Take your eggs out of the ‘fridge the night before and lay them on their sides. This will allow the yolk to go back to the middle so you won’t have yolk right at the edge of the white. The egg in the scotch egg shown cut in half above was only laid on its side for 3 hours……not quite enough as you can see! The fresher the egg the longer it will take the yolk to migrate back to the middle again as the white is stills tiff and hasn’t taken on any water through the porous shell yet.   Ain’t eggs technical?

Place the eggs into a saucepan of cold water and bring them to the boil reasonably gently to let them heat through evenly. Once boiling, open the pan lid a crack, move the pan partly off the heat to keep an even gentle ‘rolling’ boil for eight minutes exactly for medium sized eggs. 

Lift them from the boiling water and put them into a bowl of cold water for one minute. Change the water for more cold water. This cools the egg quickly and prevents an unappetising ‘green ring’ in the yolk.  It also slightly toughens the rubbery membrane under the shell a little, making it easier to remove, but leave them in the cold water too long and this membrane becomes bullet-proof!  Just ask any cook who’s had to peel 200 for egg-mayo sandwiches!! I swear eggs didn’t have this bluddy membrane when I was a lad and it drives cooks mad these days!

Now take them out one at a time and tap the shell on the roundest end to crack the shell slightly,  there’s a little air pocket there, that gets bigger if the egg is old…that’s why old eggs float in water.  Peel the shell off just there, and the membrane beneath too and put them back in the cold water for another three minutes to let water creep under the membrane making it easier to get off……hopefully!

Now, with luck, you should be able to peel the shell and membrane from the eggs easily with no torn whites and no yolk showing. I do this underwater in the cold water pan as it helps the shell and membrane lift away and lets you see if you missed any. Ruddy eggs….it didn’t used to be this hard….what are they feeding these chickens now?




Chill the eggs for an hour in the ‘fridge in a plastic bag with a dry sheet of kitchen paper in there to dry the outsides. Then remove them from the ‘fridge and gently cut them in half with a whetted knife so you don’t tear the white or smear the yolk..


Make up your chosen crumb mixture and put this spread evenly over a cold plate.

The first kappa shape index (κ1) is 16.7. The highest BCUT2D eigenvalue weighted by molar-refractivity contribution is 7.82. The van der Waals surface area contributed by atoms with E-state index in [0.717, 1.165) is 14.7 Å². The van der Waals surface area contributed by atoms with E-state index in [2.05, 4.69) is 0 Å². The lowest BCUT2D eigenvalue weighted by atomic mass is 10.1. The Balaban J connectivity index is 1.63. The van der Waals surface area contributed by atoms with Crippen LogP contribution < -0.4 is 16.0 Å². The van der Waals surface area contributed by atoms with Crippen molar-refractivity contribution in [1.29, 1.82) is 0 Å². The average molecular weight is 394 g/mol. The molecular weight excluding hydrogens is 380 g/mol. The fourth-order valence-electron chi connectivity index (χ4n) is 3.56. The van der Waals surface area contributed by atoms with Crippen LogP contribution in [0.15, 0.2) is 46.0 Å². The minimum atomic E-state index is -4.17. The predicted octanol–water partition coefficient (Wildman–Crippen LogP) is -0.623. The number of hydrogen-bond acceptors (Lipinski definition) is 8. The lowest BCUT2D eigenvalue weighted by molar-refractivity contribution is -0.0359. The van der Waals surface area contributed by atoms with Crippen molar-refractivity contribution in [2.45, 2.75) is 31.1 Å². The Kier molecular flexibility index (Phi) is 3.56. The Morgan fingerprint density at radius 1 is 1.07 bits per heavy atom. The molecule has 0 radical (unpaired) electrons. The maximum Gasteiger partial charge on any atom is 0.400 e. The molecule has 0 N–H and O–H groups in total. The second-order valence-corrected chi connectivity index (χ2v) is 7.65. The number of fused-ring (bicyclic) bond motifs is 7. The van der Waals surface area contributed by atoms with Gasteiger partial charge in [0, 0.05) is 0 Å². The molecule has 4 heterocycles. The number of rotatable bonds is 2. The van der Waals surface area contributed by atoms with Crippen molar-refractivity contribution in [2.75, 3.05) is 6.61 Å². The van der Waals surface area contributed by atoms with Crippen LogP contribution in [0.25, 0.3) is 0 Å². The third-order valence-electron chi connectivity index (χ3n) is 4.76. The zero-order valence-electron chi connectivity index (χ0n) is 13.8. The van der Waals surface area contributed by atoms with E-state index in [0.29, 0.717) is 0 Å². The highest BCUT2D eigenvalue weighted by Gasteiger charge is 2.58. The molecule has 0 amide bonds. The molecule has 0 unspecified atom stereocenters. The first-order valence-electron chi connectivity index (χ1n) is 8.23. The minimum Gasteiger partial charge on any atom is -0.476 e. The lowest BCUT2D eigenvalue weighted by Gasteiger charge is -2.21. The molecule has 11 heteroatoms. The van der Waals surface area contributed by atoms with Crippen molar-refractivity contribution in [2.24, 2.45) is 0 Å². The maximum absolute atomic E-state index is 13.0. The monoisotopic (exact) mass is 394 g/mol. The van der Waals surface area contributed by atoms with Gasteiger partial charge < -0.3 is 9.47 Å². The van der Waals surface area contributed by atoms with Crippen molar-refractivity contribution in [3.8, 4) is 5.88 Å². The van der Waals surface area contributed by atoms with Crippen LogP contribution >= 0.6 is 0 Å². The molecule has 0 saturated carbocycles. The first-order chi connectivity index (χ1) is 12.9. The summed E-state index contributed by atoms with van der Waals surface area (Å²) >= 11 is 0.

Using the point of a knife cut the sausage skins from top to bottom and peel them from the  sausages.


Take a skinless sausage and rub the meat into a round patty and bring it up the rounded sides of an egg half. Be careful not to smear the egg yolk, press the meat onto it, don’t push it sideways.

Place the scotch eggs flat side down onto the crumb mixture and carry on with the remainder. Go back to the first one and turn it to coat the curved side of the scotch egg, rolling it in the mixture to get an even coating. DO NOT RE-USE CRUMB MIXTURE THAT HAS BEEN ON THE PLATE WITH THE RAW SAUSAGEMEAT…THROW IT AWAY.



Turn the oven on to 180 Degrees C, or Gas Mark 4 whilst the crumb firms up.


Bake the scotch eggs in the oven for 20 minutes, twisting sideways once to release them from the baking tray mid way through…..cool on a cooling rack by the window until cool enough to refrigerate under kitchen paper to keep the crumb crisp..


You can use other sausages, but go for ‘low fat’ ones, you can do a whole sausage to a half egg, but they’ll need 25 minutes cooking then. If you use bigger eggs they need longer boiling…ten minutes for Extra-Large.



Sausage Facts:  Sausages used to be sold by the pound in the UK, and many still are, but it isn’t legal to list the weight in anything other than Metric…a pound is 454 grams. You used to get eight sausages to the pound so each sausage was 2 ounces, or 56.75 grams  In the catering world they were called ‘Pork 8s’. Chipolatas were in a thinner, sheep’s gut, casing and were 16 to the pound, ‘Pork 16s’ and cocktail sausages were the same with an extra twist in the middle to turn them into ‘Pork 32s’.